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Yuri Rasovsky, 67, creator of radio plays and audio books

Hollywood Theater of the Ear

YURI RASOVSKY

NEW YORK - Yuri Rasovsky - whose boyhood revelation that radio drama transcends the stage, because listeners must make imaginative leaps to see the action, propelled his career as a leading creator of radio plays and audio books - died Jan. 18 at his home in Los Angeles. He was 67.

The cause was esophageal cancer, said Lorna Raver, his companion and only survivor.

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Mr. Rasovsky, a high school dropout, was known for the hefty historical radio series he made for the National Radio Theater, which he founded in Chicago in 1973.

As audio drama faded from the airwaves, Mr. Rasovsky would not let it go. He moved to Los Angeles to start the Hollywood Theater of the Ear, where he harnessed the talents of people who had produced hundreds of radio plays to turn out audio books, which were growing in popularity. Screen actors were enlisted to lend their voices.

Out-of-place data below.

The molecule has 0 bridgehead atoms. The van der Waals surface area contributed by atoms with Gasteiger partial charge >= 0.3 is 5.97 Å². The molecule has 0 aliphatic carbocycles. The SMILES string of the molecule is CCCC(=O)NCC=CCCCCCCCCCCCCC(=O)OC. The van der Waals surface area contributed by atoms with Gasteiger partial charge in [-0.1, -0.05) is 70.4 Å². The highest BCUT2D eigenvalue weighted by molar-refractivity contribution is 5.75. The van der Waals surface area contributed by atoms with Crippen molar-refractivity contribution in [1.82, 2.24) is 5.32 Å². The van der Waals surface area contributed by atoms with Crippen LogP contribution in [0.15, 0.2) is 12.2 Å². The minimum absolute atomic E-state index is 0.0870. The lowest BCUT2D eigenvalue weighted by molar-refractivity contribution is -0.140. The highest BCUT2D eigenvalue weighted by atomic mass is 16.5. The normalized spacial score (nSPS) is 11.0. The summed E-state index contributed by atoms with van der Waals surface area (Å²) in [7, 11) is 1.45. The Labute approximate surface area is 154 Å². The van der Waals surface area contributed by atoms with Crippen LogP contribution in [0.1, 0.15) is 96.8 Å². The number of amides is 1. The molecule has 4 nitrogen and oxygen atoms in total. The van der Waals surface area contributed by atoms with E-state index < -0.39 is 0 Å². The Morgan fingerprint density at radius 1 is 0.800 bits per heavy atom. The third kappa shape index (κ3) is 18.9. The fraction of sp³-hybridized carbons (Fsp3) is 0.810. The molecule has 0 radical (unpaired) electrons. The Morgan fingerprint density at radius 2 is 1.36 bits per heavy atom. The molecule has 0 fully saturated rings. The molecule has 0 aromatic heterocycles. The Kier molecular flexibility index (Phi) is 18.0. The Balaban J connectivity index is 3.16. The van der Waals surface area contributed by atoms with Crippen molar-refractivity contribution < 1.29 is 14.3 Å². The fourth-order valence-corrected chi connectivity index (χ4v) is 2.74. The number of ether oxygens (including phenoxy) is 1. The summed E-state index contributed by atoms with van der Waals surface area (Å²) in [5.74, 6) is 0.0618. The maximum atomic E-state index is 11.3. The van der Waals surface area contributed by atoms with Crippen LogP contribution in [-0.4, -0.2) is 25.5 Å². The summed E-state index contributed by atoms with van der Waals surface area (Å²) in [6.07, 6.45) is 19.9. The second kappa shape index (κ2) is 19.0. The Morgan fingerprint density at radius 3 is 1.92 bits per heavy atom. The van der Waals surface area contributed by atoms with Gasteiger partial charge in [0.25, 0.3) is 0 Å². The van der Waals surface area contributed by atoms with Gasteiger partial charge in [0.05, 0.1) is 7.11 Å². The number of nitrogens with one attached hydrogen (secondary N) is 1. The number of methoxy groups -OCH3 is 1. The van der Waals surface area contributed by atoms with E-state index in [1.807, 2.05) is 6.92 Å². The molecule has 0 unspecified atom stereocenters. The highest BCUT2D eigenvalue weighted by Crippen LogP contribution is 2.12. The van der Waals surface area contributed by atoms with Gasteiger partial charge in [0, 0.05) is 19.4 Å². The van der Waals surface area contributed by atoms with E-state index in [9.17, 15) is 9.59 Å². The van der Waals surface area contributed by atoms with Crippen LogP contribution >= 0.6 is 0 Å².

“The Mark of Zorro,’’ which Mr. Rasovsky produced last year, has been nominated for best spoken-word Grammy.

Mr. Rasovsky produced, wrote, and directed his radio plays, not all of them historical or literary in theme. In 1973, for example, he adapted for radio “The Cabinet of Dr. Caligari,’’ the 1920 silent horror film.

Mr. Rasovsky believed that imagining what things looked like beat seeing them. As a youngster, he tore the wires from the back of the family television set so that his parents had no choice but to let him listen to the radio. He hated the thought that television’s “Superman’’ was suspended by wires.

In his book he called radio “the theater of the mind, the only theater of the mind, the quintessential theater of the mind.’’

Yuri Rasovsky was born in Chicago. In a 1981 interview, he said that he had felt like “a lonely little kid’’ who found solace in the radio. He dropped out of high school to act in experimental theater companies.

When city officials closed several playhouses for fire-code violations, he started organizing radio dramas. For seven years, his National Radio Theater broadcast plays on commercial stations and had as many as 300,000 listeners in Chicago and 5 million nationwide. It also sold shows to European stations.

That he overcame his childhood shyness is suggested by the adult nickname he chose: “El Fiendo T. (for The) Mighty.’’

He became a master of layering sounds on top of one another. For a guillotine, he slid metal against wood and had a melon drop into a basket.

Another useful talent was persuading stars to appear in audio books for far less than they made for screen appearances.

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